Monday, November 13, 2006
"These Thousand Hills"
Since this is by far the most high profile song from our back catalog (Thank you, Third Day!) I thought it would be a good place to start blogging about our songs. If you are interested in all that behind-the-scenes VH1 stuff, you'll like this. If not, well... move along. There's nothing to see here. So, here I go with a little story I like to call "These Thousand Hills: The Best I Remember It."
In between the recording of Door Into Summer (spring 1989) and writing new songs for what would become Knock, Breathe, Shine, I took a vacation with my wife to Florida. While we were there we stayed with a friend whose family was from England. On the coffee table in their living room was a huge book about Scotland. I have always wanted to visit Scotland. I just love the green rolling hills, the castles, the rich history. And I had recently seen the movie Local Hero (rent it! You’ll love it!) and just fell in love with the people and traditions of Scotland.
I was flipping through this book just soaking in the pictures of the people and places and this song just sort of welled up inside me. The words “These thousand hills” I had remembered from an old western I saw on cable a few months back. I always liked the sound of it and had it in mind to use in a song whenever the right opportunity arose.
I jotted it down and as soon as we got back from vacation, I took it to the band. All I had were a few verses and the chorus. It was not anywhere near finished in my mind. The response from Mark and Steve was lackluster at best. Steve sort of liked it but Mark said it sounded too much like the U2 song “Van Diemen’s Land” from Rattle and Hum. In fact, the melody was remarkably similar. So we just sort of shelved it for the time being and moved on to other songs.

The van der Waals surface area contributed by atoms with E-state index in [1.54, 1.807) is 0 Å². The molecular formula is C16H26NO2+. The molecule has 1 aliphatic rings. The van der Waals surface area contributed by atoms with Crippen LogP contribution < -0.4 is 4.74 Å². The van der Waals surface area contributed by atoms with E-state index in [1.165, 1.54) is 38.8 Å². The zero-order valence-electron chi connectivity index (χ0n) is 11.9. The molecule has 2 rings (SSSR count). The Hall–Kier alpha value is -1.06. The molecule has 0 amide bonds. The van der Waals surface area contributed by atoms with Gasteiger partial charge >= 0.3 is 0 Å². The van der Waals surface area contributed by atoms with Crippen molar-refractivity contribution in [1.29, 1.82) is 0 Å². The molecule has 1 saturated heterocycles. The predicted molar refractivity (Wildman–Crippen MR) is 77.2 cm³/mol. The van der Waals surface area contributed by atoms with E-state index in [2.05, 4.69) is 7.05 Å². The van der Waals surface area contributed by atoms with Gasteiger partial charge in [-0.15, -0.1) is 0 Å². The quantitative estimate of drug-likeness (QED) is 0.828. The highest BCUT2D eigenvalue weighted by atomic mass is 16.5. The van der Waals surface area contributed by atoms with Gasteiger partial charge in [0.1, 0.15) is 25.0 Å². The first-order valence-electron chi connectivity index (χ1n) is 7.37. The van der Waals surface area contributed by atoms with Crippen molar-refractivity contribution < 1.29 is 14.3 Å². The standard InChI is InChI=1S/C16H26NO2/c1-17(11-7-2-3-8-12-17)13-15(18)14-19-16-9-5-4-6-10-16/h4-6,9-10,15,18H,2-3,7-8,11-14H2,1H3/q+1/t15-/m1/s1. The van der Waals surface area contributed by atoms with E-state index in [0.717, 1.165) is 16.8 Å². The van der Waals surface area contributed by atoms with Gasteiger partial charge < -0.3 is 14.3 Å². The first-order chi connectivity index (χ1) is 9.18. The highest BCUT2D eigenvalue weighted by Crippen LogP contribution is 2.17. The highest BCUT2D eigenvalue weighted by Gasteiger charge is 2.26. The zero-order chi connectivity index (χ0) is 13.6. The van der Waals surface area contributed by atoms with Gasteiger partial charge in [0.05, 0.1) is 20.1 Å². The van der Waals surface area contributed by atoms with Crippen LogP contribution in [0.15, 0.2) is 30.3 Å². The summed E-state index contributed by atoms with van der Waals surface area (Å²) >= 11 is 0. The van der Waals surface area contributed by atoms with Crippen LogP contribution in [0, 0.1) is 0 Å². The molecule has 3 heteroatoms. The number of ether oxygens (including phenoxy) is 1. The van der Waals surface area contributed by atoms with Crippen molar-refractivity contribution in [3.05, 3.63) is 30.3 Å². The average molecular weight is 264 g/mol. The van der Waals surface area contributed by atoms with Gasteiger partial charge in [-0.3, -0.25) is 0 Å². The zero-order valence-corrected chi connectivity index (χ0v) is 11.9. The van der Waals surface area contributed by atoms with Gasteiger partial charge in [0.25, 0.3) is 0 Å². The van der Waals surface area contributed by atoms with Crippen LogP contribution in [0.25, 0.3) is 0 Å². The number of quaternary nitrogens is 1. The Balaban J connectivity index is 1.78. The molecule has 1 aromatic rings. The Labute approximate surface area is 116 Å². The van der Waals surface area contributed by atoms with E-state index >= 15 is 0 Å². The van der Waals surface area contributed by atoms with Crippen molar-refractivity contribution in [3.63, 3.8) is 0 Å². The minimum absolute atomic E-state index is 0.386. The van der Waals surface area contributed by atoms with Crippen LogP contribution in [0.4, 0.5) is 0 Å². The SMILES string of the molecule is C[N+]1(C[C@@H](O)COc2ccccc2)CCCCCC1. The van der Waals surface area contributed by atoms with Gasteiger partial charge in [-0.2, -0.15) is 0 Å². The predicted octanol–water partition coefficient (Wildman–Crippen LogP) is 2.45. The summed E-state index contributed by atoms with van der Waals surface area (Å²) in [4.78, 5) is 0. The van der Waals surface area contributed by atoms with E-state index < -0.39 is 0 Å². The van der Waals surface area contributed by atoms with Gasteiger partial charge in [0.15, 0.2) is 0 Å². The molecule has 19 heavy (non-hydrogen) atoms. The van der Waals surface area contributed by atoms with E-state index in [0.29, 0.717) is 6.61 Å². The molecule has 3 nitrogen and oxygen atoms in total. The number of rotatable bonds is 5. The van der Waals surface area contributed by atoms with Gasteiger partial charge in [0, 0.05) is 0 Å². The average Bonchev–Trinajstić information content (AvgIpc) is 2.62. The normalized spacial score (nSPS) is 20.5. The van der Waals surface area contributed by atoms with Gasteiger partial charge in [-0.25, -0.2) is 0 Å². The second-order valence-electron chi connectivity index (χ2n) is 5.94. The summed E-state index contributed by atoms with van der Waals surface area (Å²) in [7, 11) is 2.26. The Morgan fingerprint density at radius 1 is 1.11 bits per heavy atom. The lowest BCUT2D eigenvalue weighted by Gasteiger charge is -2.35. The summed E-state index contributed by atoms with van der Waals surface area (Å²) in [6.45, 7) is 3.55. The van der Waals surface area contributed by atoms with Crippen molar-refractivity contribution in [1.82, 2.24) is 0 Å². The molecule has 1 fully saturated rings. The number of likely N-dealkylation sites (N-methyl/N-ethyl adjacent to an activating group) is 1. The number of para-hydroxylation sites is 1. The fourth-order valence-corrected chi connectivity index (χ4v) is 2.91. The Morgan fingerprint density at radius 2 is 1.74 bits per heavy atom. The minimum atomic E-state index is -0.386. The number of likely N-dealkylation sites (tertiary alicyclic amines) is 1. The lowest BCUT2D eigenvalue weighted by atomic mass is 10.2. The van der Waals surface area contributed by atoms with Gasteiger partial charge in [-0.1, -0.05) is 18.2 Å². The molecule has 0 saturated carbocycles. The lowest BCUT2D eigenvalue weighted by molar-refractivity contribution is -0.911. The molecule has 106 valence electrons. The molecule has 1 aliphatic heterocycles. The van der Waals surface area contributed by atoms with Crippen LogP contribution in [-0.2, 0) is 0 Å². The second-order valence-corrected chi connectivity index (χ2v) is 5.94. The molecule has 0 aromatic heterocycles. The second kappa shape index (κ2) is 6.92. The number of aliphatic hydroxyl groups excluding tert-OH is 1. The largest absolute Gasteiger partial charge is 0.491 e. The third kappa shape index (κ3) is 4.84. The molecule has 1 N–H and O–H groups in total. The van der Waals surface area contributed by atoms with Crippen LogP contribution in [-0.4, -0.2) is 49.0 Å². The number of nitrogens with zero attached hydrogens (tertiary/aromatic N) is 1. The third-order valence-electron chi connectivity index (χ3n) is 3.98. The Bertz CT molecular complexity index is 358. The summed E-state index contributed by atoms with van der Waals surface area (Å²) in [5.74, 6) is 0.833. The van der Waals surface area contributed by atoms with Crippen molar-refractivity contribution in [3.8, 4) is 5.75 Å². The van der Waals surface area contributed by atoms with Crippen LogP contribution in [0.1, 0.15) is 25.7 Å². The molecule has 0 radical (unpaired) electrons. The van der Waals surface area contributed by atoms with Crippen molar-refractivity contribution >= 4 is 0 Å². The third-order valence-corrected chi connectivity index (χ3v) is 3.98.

Fast forward to the recording of Knock, Breathe, Shine (spring 1990): We are sitting in the studio putting the finishing touches on basic tracks and Terry (Taylor, the producer) says, “Well, is there anything else you guys have?” I said, “Well, there is this one song but it’s not really finished.”
“Let’s hear it, “ he says. So Mark breaks out the acoustic and I sang it to him. Terry sort of lit up. He caught the whole “Mull of Kintyre” thing I was after and we tracked the drums and scratch guitar and vocals.
During overdubs, he had Greg Flesch play the bagpipe parts on a keyboard. He called in everybody from Frontline, artists and office workers and they came down and made an impromptu choir. And we had Tim Chandler play bass on it, not because Steve couldn’t but because Steve was a huge Chandler fan and specifically requested that Tim play it.
It turned out better than anyone anticipated and we suggested Frontline release it as the AC single they were always trying to get from us. They took one listen and turned us down flat. “Songs with bagpipes don’t get played on Christian radio,” they said. And that was that. Never mind that, only a few short years later, Rich Mullins’ “Step By Step” complete with REAL bagpipes shot to the top of the Christian radio AC charts.